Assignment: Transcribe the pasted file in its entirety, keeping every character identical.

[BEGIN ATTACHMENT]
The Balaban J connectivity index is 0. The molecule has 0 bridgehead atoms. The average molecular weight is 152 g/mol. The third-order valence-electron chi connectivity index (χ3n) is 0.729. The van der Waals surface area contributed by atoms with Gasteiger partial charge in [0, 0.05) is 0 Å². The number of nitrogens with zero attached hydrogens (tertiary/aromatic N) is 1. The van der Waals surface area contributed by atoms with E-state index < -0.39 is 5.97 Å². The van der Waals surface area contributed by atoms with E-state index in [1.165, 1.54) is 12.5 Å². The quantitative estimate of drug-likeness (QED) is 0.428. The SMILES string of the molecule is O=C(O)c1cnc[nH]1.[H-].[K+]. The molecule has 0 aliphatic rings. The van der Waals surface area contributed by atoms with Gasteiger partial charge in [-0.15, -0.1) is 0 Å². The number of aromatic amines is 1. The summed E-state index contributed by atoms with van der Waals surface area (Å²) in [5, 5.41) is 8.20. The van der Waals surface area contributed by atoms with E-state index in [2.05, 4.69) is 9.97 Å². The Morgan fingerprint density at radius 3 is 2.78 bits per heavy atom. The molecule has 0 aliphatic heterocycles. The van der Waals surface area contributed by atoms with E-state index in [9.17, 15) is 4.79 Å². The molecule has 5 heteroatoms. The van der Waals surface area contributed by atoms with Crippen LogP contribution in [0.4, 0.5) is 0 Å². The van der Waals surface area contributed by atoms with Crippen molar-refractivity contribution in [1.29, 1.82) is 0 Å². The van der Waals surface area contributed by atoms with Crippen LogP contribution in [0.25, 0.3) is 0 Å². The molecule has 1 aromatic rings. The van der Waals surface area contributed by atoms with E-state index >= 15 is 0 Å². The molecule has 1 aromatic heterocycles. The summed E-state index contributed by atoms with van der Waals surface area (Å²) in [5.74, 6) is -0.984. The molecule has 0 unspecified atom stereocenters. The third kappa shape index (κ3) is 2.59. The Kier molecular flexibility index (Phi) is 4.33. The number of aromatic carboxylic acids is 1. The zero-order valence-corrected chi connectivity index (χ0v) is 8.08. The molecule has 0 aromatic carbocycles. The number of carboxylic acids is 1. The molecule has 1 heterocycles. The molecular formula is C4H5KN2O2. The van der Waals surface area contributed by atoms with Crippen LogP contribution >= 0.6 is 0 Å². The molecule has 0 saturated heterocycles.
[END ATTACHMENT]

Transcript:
The Balaban J connectivity index is 0. The molecule has 0 bridgehead atoms. The average molecular weight is 152 g/mol. The third-order valence-electron chi connectivity index (χ3n) is 0.729. The van der Waals surface area contributed by atoms with Gasteiger partial charge in [0, 0.05) is 0 Å². The number of nitrogens with zero attached hydrogens (tertiary/aromatic N) is 1. The van der Waals surface area contributed by atoms with E-state index < -0.39 is 5.97 Å². The van der Waals surface area contributed by atoms with E-state index in [1.165, 1.54) is 12.5 Å². The quantitative estimate of drug-likeness (QED) is 0.428. The SMILES string of the molecule is O=C(O)c1cnc[nH]1.[H-].[K+]. The molecule has 0 aliphatic rings. The van der Waals surface area contributed by atoms with Gasteiger partial charge in [-0.15, -0.1) is 0 Å². The number of aromatic amines is 1. The summed E-state index contributed by atoms with van der Waals surface area (Å²) in [5, 5.41) is 8.20. The van der Waals surface area contributed by atoms with E-state index in [2.05, 4.69) is 9.97 Å². The Morgan fingerprint density at radius 3 is 2.78 bits per heavy atom. The molecule has 0 aliphatic heterocycles. The van der Waals surface area contributed by atoms with E-state index in [9.17, 15) is 4.79 Å². The molecule has 5 heteroatoms. The van der Waals surface area contributed by atoms with Crippen LogP contribution in [0.4, 0.5) is 0 Å². The van der Waals surface area contributed by atoms with Crippen molar-refractivity contribution in [1.29, 1.82) is 0 Å². The van der Waals surface area contributed by atoms with Crippen LogP contribution in [0.25, 0.3) is 0 Å². The molecule has 1 aromatic rings. The van der Waals surface area contributed by atoms with E-state index >= 15 is 0 Å². The molecule has 1 aromatic heterocycles. The summed E-state index contributed by atoms with van der Waals surface area (Å²) in [5.74, 6) is -0.984. The molecule has 0 unspecified atom stereocenters. The third kappa shape index (κ3) is 2.59. The Kier molecular flexibility index (Phi) is 4.33. The number of aromatic carboxylic acids is 1. The zero-order valence-corrected chi connectivity index (χ0v) is 8.08. The molecule has 0 aromatic carbocycles. The number of carboxylic acids is 1. The molecule has 1 heterocycles. The molecular formula is C4H5KN2O2. The van der Waals surface area contributed by atoms with Crippen LogP contribution >= 0.6 is 0 Å². The molecule has 0 saturated heterocycles.